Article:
Quick Take

    This article is being written on May 3rd., just so you know Iím not waiting for an advantage. It is my prediction that the NBA championship series will be between the two #3 seeds in the playoffs, San Antonio from the West and Detroit from the East. They were the best defensive teams in the regular season, tied for the fewest points allowed at 84.3 per game. I like the match-up problems Rasheed Wallace will cause Detroitís opponents throughout these playoffs; he was a great pick-up, and the missing link for the Pistons. And because San Antonio is so inept from the free throw line, a terrible 68.1% during regular season, Iím picking the Pistons to win it all.

    Do I want to be wrong? Do I want L.A. to win it? Do fish swim?! But I do have an uncanny ability to make accurate predictions about the NBA, so donít bet against me. Remember, it was I who first predicted that Benoit Benjamin would be the greatest center of all time.

Story of the Week


    As long as weíre on the subject of the NBA, another boring season is in its final stages. The NBA continues to show a decline in scoring and quality of play. It is disintegrating at a rapid pace.

    Only two of the leagueís 29 teams, Sacramento and Dallas, averaged more than 100 points per regular season game. 15 years ago, 24 of the leagueís 25 teams averaged more than 100 points. Virtually any offensive statistic today pales by comparison to the NBA of just a few years ago. Yes, zone coverages are now permitted in the NBA, but that rule change doesn't tell the whole story.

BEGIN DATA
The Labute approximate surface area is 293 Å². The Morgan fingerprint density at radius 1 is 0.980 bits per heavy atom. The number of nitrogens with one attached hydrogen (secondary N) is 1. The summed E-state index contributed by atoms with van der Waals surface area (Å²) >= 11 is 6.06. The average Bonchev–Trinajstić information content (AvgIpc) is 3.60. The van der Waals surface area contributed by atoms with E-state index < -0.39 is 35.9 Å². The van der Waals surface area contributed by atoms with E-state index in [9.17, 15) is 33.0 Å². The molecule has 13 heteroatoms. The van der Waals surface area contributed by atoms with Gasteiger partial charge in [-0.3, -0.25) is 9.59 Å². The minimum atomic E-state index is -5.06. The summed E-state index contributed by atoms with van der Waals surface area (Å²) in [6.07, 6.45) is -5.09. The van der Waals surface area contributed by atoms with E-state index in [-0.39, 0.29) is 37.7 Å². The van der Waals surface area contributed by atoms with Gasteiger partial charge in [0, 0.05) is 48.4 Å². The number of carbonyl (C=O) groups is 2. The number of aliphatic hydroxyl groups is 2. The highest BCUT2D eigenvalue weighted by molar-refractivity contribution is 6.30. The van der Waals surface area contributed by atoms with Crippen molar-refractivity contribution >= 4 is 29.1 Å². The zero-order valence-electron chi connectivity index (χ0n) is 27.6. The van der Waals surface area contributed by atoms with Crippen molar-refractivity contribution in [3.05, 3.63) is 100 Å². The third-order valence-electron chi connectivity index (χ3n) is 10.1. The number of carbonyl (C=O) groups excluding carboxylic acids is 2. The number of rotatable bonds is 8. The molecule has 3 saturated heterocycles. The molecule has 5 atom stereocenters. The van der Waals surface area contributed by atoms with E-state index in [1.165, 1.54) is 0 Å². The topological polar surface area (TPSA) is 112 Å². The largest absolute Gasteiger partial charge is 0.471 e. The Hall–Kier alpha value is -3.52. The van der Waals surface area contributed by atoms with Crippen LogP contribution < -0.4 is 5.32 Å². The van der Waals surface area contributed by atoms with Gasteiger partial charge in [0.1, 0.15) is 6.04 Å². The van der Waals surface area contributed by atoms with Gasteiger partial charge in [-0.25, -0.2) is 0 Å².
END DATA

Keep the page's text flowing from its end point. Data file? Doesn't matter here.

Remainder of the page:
ESPN analyst Greg Anthony points to the Detroit Pistons of 1988-89 as the team that started the trend by winning the title with defense. Heís right! Teams donít run anymore. Defense is the trend, and has been for 15 years. But is it really defense? As it relates to the NBA, what Greg Anthony is calling modern-day defense could simply be the inability of teams to score. Teams certainly donít run the floor the way they used to. And, like Anthony, Iím convinced that most coaches donít teach offense the way they used to; coaches today want to call a play and control the tempo because they feel thatís what gives them the best chance to win.

    The NBA is promoting individual stars, and kids are coming out of college, or should I say high school, unprepared, for the most part, to play in the NBA. The league is now one-on-one all too often. The standard of team performance is absolutely not what it used to be.

    There is an irony here. Some of the best athletes in pro sports, on average, are basketball players. Their bodies are chiseled, at least for the most part, they have to possess great stamina, and they can literally run and jump out of the building. But they donít light up the scoreboard because they canít shoot accurately on a consistent basis, and because team play is not emphasized as it should be.

    Look at the subject of assists. Oscar Robertson, Magic Johnson and John Stockton call tell you all about assists. Oscar is the only player in NBA history to average a "triple double" over an entire season. Magicís assists were "Showtime" legend. And Stockton is the all-time NBA assist leader. But for the most part, the modern NBA is not about assists, and this speaks to the schoolyard basketball that is so obvious in the league today.

    The shooting percentages from the floor and from the foul line continue to get worse. And until team offense is stressed and coached in the NBA, be prepared to watch players take ludicrous shots as they set new scoring percentage lows from the field and from the charity stripe, not to mention all the turnovers they commit. Yes, the NBA trend today is defense, but I prefer to call it offensive ineptitude!

Last Weekís Trivia

    Other than Bill Duggleby, Bobby Bonds, the father of "you-know-who," is the only major leaguer to hit a grand slam in his first game, June 25, 1968. And this Bonds was not on steroids!

Trivia Question of the Week

    Who was the first relief pitcher to win the MVP award in the majors? See next weekís Sports Junkie for the answer.